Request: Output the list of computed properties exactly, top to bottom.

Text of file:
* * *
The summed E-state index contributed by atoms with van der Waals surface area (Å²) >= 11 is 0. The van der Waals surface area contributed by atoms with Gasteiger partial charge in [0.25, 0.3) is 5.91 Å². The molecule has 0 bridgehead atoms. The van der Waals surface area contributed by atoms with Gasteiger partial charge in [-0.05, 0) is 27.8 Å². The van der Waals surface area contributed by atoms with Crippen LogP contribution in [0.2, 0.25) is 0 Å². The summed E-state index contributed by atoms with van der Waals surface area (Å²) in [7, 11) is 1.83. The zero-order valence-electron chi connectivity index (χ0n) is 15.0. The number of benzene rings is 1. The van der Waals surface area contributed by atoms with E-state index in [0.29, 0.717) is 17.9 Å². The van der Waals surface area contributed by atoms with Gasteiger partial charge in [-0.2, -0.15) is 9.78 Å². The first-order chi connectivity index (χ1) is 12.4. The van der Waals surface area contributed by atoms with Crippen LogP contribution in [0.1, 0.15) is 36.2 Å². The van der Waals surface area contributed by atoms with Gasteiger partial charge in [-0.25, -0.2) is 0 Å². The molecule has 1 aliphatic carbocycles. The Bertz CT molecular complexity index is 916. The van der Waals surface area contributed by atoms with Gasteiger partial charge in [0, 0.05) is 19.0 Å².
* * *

The summed E-state index contributed by atoms with van der Waals surface area (Å²) >= 11 is 0. The van der Waals surface area contributed by atoms with Gasteiger partial charge in [0.25, 0.3) is 5.91 Å². The molecule has 0 bridgehead atoms. The van der Waals surface area contributed by atoms with Gasteiger partial charge in [-0.05, 0) is 27.8 Å². The van der Waals surface area contributed by atoms with Crippen LogP contribution in [0.2, 0.25) is 0 Å². The summed E-state index contributed by atoms with van der Waals surface area (Å²) in [7, 11) is 1.83. The zero-order valence-electron chi connectivity index (χ0n) is 15.0. The number of benzene rings is 1. The van der Waals surface area contributed by atoms with E-state index in [0.29, 0.717) is 17.9 Å². The van der Waals surface area contributed by atoms with Gasteiger partial charge in [-0.2, -0.15) is 9.78 Å². The first-order chi connectivity index (χ1) is 12.4. The van der Waals surface area contributed by atoms with Crippen LogP contribution in [0.1, 0.15) is 36.2 Å². The van der Waals surface area contributed by atoms with Gasteiger partial charge in [-0.25, -0.2) is 0 Å². The molecule has 1 aliphatic carbocycles. The Bertz CT molecular complexity index is 916. The van der Waals surface area contributed by atoms with Gasteiger partial charge in [0, 0.05) is 19.0 Å².